Originally published in Interiors & Sources

09/09/2011

Three Tips for Outdoor Lighting Maintenance

Three Tips for Outdoor Lighting Maintenance

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Light pole conversion kits let you bring fixtures down to your level for maintenance, eliminating the need for a truck.

A few tweaks to your outdoor lighting will shed the best light possible on your facility, from parking lot light poles to the small fixtures lining walkways.

When you conduct yearly inspections and maintenance on your outdoor light fixtures, keep these three tips in mind to make this year’s job run more smoothly and next year’s shorter and simpler.

1. Upgrade Burned-Out Lamps
Start by replacing lamps that have burned out. An easy, fairly low-cost solution is to replace any medium-base incandescent lamps with screw-base CFLs, unless your building is in a cold climate where compact fluorescents are less effective, says Daniel Fernandez, Schneider Electric’s director of product management for AccuLite and NaviLite.

If your budget allows, consider replacing the fixture with long-lasting HID or LED lamps – their long lifetimes mean they require less frequent replacement, and the ensuing labor savings and lower energy consumption justify the slightly higher input cost.

“A good way to cut costs for lamp replacement in pole-mounted fixtures is to follow a relamping schedule and replace all lamps at the same time. This way, the cost of equipment transportation is reduced,” Fernandez recommends. “For all types of fixtures, another way to cut costs is to make sure the fixtures are not on when they are not supposed to be. A common way of dealing with lamps being on during the day is to use timers. Alternatively, photo sensors turn the lights on and off automatically.”

2. Apply a Little Elbow Grease
Once you’ve replaced those lamps, take a look at the ones that are underperforming. Check to see how clean the fixtures are. If any are significantly dirty, start cleaning – you may be surprised at the results.

“You lose a lot of lumens from just dirt and bugs,” says Kerem Tepecik, director of operations at the Dallas office of Retropole, a lighting device manufacturer.

Start with the glass or plastic lens, cleaning both sides thoroughly, Fernandez recommends. See if it’s possible to get any dirt off the internal reflectors. Then, check the gaskets to make sure they’re working as intended – if you find too much dirt inside the fixture, it could signal that the gaskets aren’t performing right.

“Typically, whenever the bulb is replaced, you’d hope the electrician would wipe the lens off, but it never happens,” says Tepecik. “I’ve walked up to many fixtures in many parking lots that have a bulb that’s working, but the fixture’s just filthy. You’re paying for the electricity, but you’re not getting the light.”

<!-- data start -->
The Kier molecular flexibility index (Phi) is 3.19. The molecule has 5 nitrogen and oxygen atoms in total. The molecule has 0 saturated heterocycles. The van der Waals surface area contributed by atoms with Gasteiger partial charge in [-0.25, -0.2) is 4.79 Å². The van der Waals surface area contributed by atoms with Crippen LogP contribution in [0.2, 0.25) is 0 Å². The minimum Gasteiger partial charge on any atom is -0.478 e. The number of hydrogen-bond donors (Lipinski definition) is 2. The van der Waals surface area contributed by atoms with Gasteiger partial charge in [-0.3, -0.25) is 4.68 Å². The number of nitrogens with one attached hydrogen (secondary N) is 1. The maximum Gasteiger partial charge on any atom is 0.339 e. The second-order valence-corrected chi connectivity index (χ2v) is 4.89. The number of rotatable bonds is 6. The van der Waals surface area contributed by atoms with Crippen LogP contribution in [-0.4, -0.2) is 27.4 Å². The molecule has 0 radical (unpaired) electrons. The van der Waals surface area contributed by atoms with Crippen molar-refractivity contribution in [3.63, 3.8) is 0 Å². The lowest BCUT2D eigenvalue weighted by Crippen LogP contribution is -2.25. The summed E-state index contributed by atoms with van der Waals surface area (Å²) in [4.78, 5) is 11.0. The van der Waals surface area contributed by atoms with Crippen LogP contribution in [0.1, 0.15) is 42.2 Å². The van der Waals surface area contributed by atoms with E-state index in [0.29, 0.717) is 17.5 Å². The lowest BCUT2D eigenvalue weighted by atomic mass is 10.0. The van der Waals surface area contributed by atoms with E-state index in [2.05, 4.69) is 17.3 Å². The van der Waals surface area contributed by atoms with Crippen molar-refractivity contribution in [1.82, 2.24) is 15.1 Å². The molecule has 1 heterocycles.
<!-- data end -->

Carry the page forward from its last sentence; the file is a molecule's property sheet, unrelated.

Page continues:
One environment-specific concern is highly important in coastal areas, where fixtures are subject to high amounts of moisture or exposure to salt or other corrosive contaminants. This can destroy the paint on the fixtures and compromise the mounting mechanisms.

Standard fixtures aren’t ready to stand up against the assault, so either make your existing fixtures more corrosion-resistant or talk with the manufacturer about solutions for coastal properties.

“There are special paints that can be used to make the fixtures more resistant and special hardware,” Fernandez says. “The building manager or owner should do his homework to select the correct fixture or communicate with the manufacturer.”

3. Make the Job Easier
If you notice that your fixtures are too far gone – there’s excessive corrosion, the mechanical integrity has been compromised, or the lenses are broken or missing – then replacing the fixture might be the only option. Sometimes replacement is less expensive than repairs.

If possible, invest in products that make the process faster or easier. For example, conversion kits for light poles allow you to lower fixtures to your level and perform maintenance on the ground instead of renting a truck.

“Every year, or maybe even twice a year, there’s a need for some contact or maintenance with the outdoor lighting,” Tepecik says. “It usually doesn’t get done nearly that often because it’s so expensive to get someone up there.”

 

Janelle Penny (janelle.penny@buildings.com) is associate editor of BUILDINGS.

 

 

 
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